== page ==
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Pleasure Quotes

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The roses of pleasure seldom last long enough to adorn the brow of him who plucks them, and they are the only roses which do not retain their sweetness after they have lost their beauty.

The rule of my life is to make business a pleasure, and pleasure my business.

The seeds of repentance are sown in youth by pleasure, but the harvest is reaped in age by suffering.

The slave of pleasure soon sinks in a kind of voluptuous dotage; intoxicated with present delights, and careless of everything else, his days and nights glide away in luxury or vice, and he has no care, but to keep thought away: for thought is troublesome to him, who lives without his own approbation.

The sweetest pleasures are those which do not exhaust hope.

The worst of enemies are flatterers, and the worst of flatterers are pleasures.

There is little pleasure in the world that is true and sincere beside the pleasure of doing our duty and doing good. I am sure no other is comparable to this.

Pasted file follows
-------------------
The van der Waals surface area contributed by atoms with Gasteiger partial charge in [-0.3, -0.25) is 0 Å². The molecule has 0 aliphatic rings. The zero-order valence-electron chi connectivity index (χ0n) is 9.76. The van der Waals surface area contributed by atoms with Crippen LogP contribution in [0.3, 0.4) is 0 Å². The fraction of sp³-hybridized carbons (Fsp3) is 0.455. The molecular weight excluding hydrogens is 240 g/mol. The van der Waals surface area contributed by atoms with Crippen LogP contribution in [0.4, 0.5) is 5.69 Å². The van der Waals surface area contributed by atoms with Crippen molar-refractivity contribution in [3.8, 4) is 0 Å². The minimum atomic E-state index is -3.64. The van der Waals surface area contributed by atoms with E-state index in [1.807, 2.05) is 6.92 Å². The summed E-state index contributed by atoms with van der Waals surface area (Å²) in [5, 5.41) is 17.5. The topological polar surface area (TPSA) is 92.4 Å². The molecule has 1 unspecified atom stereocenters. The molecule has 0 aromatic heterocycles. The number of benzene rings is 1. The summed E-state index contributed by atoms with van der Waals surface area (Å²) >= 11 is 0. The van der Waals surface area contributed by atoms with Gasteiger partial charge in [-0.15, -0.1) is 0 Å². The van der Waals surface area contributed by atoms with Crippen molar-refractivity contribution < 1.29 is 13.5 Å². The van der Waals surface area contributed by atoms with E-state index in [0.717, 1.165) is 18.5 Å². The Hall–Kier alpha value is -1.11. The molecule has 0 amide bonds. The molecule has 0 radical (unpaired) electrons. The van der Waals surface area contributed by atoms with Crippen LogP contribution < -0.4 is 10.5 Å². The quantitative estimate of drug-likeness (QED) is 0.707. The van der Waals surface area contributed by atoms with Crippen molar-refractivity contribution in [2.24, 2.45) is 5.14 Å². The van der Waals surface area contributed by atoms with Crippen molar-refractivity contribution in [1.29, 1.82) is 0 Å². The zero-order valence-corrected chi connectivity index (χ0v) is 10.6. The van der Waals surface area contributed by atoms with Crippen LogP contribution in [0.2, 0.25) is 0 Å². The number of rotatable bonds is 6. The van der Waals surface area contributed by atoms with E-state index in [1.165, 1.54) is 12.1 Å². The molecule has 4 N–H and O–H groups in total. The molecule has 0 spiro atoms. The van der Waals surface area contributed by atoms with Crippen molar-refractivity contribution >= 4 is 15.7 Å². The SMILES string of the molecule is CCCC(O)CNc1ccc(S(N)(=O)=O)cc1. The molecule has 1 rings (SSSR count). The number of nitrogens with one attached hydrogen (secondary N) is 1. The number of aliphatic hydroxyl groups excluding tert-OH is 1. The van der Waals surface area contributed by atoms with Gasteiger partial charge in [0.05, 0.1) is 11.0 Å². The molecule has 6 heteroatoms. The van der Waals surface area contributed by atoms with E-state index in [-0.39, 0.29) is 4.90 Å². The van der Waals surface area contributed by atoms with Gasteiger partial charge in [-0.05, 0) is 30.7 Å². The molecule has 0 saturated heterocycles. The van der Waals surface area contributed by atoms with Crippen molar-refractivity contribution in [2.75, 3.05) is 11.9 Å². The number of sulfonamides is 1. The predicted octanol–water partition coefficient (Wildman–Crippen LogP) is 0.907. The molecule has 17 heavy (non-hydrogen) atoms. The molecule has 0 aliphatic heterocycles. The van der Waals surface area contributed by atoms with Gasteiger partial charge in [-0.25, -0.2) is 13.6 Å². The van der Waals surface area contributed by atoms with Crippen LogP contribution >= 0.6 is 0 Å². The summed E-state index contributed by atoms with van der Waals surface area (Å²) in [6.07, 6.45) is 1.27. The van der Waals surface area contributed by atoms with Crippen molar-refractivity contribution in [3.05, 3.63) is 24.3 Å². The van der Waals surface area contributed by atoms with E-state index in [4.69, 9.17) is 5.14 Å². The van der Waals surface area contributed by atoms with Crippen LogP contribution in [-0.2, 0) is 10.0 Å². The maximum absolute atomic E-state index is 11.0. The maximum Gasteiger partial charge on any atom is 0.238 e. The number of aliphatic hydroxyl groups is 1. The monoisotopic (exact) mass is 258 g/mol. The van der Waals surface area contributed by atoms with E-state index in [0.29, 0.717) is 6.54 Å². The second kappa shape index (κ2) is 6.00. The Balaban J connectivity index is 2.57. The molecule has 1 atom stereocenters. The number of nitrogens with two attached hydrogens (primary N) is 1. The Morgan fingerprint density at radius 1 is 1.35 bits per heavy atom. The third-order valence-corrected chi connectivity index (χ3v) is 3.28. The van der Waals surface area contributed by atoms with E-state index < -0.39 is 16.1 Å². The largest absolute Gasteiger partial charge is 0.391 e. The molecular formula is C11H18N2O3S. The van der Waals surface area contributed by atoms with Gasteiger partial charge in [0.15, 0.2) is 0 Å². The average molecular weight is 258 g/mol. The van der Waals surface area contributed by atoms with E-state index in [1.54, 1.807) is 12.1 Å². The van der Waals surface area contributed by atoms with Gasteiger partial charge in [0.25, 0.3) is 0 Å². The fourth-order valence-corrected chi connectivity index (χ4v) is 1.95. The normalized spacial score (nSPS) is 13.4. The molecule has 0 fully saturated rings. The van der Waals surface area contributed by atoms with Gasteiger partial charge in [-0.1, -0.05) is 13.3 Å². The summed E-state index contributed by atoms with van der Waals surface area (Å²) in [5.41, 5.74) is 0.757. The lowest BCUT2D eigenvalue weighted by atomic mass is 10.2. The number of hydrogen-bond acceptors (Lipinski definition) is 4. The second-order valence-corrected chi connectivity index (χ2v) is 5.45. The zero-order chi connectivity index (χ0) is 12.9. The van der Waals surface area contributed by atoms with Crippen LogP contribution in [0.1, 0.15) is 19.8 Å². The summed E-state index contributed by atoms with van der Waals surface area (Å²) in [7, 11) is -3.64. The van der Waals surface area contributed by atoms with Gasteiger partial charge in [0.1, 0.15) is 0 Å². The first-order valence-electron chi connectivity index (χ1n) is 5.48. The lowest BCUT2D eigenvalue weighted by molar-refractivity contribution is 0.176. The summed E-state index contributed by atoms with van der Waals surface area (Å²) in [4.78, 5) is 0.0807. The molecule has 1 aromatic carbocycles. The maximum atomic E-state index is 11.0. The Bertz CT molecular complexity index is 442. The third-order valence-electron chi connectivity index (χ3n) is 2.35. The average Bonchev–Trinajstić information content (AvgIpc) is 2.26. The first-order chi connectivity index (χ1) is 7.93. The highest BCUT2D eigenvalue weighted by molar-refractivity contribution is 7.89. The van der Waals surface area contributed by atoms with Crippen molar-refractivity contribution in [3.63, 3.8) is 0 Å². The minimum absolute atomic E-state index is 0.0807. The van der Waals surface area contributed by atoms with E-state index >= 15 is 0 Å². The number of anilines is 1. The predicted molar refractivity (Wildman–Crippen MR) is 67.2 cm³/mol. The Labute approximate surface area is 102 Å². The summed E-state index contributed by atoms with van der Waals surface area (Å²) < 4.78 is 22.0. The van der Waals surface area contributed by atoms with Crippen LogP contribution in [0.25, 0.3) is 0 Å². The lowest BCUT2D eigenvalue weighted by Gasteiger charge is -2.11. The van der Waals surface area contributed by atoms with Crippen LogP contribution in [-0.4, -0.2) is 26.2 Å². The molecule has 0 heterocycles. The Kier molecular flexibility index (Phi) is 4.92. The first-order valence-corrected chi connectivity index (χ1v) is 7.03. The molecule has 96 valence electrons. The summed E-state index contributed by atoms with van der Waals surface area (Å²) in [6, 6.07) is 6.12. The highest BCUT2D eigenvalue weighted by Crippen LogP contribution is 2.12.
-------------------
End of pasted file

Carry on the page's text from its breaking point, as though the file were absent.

There is no sterner moralist than pleasure.

Though a taste of pleasure may quicken the relish of life, an unrestrained indulgence leads to inevitable destruction.

To make pleasures pleasant shorten them.

Venture not to the utmost bounds of even lawful pleasures; the limits of good and evil join.

Violent delights have violent ends, and in their triumph die; like fire and powder, which, as they kiss, consume: the sweetest honey is loathsome in his own deliciousness, and in the taste confounds the appetite.

We have not an hour of life in which our pleasures relish not some pain, our sours, some sweetness.

We smile at the ignorance of the savage who cuts down the tree in order to reach its fruit; but the same blunder is made by every person who is over eager and impatient in the pursuit of pleasure.

We tire of those pleasures we take, but never of those we give.

What if a body might have all the pleasures in the world for asking? Who would so unman himself as, by accepting them, to desert his soul, and become a perpetual slave to his senses?

What leads to unhappiness, is making pleasure the chief aim.

When pleasure rules the life, mind, sensibility, and health shrivel and waste, till at last, and not tardily, no joy in earth or heaven can move the worn-out heart to response.

Would you judge of the lawfulness or unlawfulness of pleasure, take this rule: whatever weakens your reason, impairs the tenderness of your conscience, obscures your sense of God, or takes off the relish of spiritual things; in short, whatever increases the strength and authority of your body over your mind, that is sin to you, however innocent it may be in itself.

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